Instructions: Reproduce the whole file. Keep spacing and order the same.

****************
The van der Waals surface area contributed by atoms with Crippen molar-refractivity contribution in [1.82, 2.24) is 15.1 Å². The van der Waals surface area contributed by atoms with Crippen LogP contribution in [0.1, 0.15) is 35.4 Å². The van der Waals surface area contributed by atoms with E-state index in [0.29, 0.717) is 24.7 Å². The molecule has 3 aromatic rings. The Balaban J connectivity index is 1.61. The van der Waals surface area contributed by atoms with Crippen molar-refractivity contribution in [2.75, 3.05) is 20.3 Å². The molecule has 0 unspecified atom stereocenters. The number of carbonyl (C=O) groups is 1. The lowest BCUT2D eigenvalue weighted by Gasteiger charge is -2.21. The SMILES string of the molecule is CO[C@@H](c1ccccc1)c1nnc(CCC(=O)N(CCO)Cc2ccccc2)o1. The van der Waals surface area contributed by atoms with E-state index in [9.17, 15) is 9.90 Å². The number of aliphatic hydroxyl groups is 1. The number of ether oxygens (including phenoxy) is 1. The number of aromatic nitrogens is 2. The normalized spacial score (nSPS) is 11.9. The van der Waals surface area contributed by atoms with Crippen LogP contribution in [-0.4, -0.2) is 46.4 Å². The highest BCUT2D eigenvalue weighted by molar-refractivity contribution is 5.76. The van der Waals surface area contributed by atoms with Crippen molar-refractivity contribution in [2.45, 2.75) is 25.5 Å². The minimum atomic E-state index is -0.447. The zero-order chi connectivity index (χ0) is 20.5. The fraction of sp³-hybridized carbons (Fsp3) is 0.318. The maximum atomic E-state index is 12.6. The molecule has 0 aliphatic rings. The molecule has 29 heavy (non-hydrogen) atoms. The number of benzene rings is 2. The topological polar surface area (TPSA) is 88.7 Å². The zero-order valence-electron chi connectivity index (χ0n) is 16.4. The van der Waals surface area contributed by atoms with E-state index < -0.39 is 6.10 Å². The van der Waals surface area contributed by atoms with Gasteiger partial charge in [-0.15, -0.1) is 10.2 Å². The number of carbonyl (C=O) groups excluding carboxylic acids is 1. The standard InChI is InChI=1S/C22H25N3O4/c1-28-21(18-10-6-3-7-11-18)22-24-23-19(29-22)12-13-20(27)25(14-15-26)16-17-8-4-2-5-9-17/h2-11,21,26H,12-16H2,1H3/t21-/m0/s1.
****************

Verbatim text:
The van der Waals surface area contributed by atoms with Crippen molar-refractivity contribution in [1.82, 2.24) is 15.1 Å². The van der Waals surface area contributed by atoms with Crippen LogP contribution in [0.1, 0.15) is 35.4 Å². The van der Waals surface area contributed by atoms with E-state index in [0.29, 0.717) is 24.7 Å². The molecule has 3 aromatic rings. The Balaban J connectivity index is 1.61. The van der Waals surface area contributed by atoms with Crippen molar-refractivity contribution in [2.75, 3.05) is 20.3 Å². The molecule has 0 unspecified atom stereocenters. The number of carbonyl (C=O) groups is 1. The lowest BCUT2D eigenvalue weighted by Gasteiger charge is -2.21. The SMILES string of the molecule is CO[C@@H](c1ccccc1)c1nnc(CCC(=O)N(CCO)Cc2ccccc2)o1. The van der Waals surface area contributed by atoms with E-state index in [9.17, 15) is 9.90 Å². The number of aliphatic hydroxyl groups is 1. The number of ether oxygens (including phenoxy) is 1. The number of aromatic nitrogens is 2. The normalized spacial score (nSPS) is 11.9. The van der Waals surface area contributed by atoms with Crippen LogP contribution in [-0.4, -0.2) is 46.4 Å². The highest BCUT2D eigenvalue weighted by molar-refractivity contribution is 5.76. The van der Waals surface area contributed by atoms with Crippen molar-refractivity contribution in [2.45, 2.75) is 25.5 Å². The minimum atomic E-state index is -0.447. The zero-order chi connectivity index (χ0) is 20.5. The fraction of sp³-hybridized carbons (Fsp3) is 0.318. The maximum atomic E-state index is 12.6. The molecule has 0 aliphatic rings. The molecule has 29 heavy (non-hydrogen) atoms. The number of benzene rings is 2. The topological polar surface area (TPSA) is 88.7 Å². The zero-order valence-electron chi connectivity index (χ0n) is 16.4. The van der Waals surface area contributed by atoms with E-state index < -0.39 is 6.10 Å². The van der Waals surface area contributed by atoms with Gasteiger partial charge in [-0.15, -0.1) is 10.2 Å². The number of carbonyl (C=O) groups excluding carboxylic acids is 1. The standard InChI is InChI=1S/C22H25N3O4/c1-28-21(18-10-6-3-7-11-18)22-24-23-19(29-22)12-13-20(27)25(14-15-26)16-17-8-4-2-5-9-17/h2-11,21,26H,12-16H2,1H3/t21-/m0/s1.